As if this year hasn't been stressful enough, get ready, here come the holidays.
Some of us Americans have been out of work for months and are struggling to keep food on the table. Many of the people who are waiting in lines at food pantries are people who have worked their whole lives and never dreamed they'd be waiting in line for food.
We're stressed about the pandemic. We're stressed about the election. We're stressed about the quality of education our kids are getting. We're stressed about being able to pay the bills.
Before we start stressing about Christmas gifts, I want to suggest that we all take a breath and think about the most significant gifts.
Many of us would be hard pressed to remember the gifts we opened last year. We usually remember whether or not there was a gift, but the details get lost in the discarded wrapping paper, bags, and bows. But there are those gifts that stand out—that are precious to us and that remain dear to us for the rest of our lives.
Gifts that express love are the most treasured gifts. And I'm not just referring to diamonds and gold.
So what are these gifts? As I look around my house, I see these little treasures everywhere. There is the handwritten, framed Scripture that a high school friend made for me. There is the beautiful portrait of Jesus that one of my dearest friends painted for me. There are crafts created by family members, pictures given to me by friends who captured a special moment, needlepoint Christmas ornaments made by another dear friend, countless priceless treasures made by the children in my life, and an afghan crocheted for me by the mother of one of my girlfriends before dementia stole her memory.
There are the many Christmas plates that arrived containing homemade cookies. The cookies were quickly devoured, but the plates remain as reminders of the people who cared enough to go to the work of making homemade cookies.
Then there are the written treasures—to me, these are the most precious gifts of all. I have saved every note, card, and letter ever given to me by family and friends. These are true treasures because they originated in the heart of another and were written specifically to me. These are not form letters sent to a hundred people, but personal notes giving a word of encouragement, affirmation, observation, or suggestion. I pull them out and re-read them when I'm feeling down. As the years go by, I find that some of the people who wrote these notes are no longer around. That makes these treasures, these evidences of love, all the more priceless.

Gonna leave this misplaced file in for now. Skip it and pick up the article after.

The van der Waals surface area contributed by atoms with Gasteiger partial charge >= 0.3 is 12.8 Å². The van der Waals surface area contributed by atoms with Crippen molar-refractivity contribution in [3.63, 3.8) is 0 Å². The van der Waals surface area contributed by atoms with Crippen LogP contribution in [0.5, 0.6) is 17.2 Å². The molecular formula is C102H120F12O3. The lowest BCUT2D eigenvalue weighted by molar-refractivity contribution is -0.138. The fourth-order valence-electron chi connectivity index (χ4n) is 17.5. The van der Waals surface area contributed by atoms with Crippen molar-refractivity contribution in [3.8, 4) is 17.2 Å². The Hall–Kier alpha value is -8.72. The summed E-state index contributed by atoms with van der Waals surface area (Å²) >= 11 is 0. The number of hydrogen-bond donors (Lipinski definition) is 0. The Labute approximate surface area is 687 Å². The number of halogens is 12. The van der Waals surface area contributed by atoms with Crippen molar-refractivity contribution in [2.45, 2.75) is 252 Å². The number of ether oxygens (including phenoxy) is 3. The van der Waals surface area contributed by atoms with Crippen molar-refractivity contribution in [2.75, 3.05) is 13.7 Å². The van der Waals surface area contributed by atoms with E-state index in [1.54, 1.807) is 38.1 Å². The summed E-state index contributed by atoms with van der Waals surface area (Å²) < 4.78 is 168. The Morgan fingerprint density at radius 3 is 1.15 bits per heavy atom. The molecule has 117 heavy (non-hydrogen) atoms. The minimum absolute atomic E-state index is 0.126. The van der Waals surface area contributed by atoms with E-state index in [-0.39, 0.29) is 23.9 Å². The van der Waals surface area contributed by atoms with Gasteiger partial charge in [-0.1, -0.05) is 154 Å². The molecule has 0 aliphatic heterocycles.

The power of the written word cannot be overstated. When you give someone our heartfelt thoughts in writing, they can read and re-read what you write over and over again. The ink on the paper will last longer than the best memory. A sincere written sentiment captures feelings that aren’t articulated in the average conversations throughout the year. Words of love are beautiful, uplifting, and restorative.
Words that remind us who we are can be exceptionally powerful. The bumps and bruises of life can leave us with a feeling of defeat. This especially tumultuous year has left many people in a cloud of sadness, depression, and even hopelessness. So to be reminded of who we really are can lift the cloud and let the light shine through.
Imagine receiving a written note from someone who tells of being inspired by your character traits of resilience, courage, determination, kindness, or whatever it is that makes you YOU. A note like that can be just the boost that’s needed to lift our heads, put our shoulders back, and to look forward to a brighter future. Add to that a sincere expression of love, and you have a gift that encourages and restores.
This year let's set aside the typical concerns about what to give and how much to spend, and let's give from our hearts. Let's put our feelings on paper, letting others know that we love them, we care about them, we admire them, and that we're here for them. If you prefer, bake cookies, paint something, or create a unique craft item.
Whatever you choose to do, don't concern yourself with how your heartfelt gifts are received. If someone is disappointed because you didn’t spend more money, that’s his or her problem. Christmas shouldn't be a time of pressured obligation, but a time of celebration of relationships with God, family, friends, neighbors, and everyone else in our lives.
Let’s use the circumstances of this wild year as a good reason to get back to what really matters--to get back to giving love and kindness and reminding people how awesome they are.
Rhonda Sciortino, author of 30 Days To Happiness (featured on Ellen DeGeneres' show and included in her Kind Box), used the coping skills from her chaotic childhood to create personal and professional success. Through her speaking, writing, media appearances, and Live, Love, Survive and Thrive YouTube show and podcast she shares how others can use the obstacles in their lives as stepping stones to a their real success. Rhonda's big, hairy, audacious goal is for everyone to put their love into action.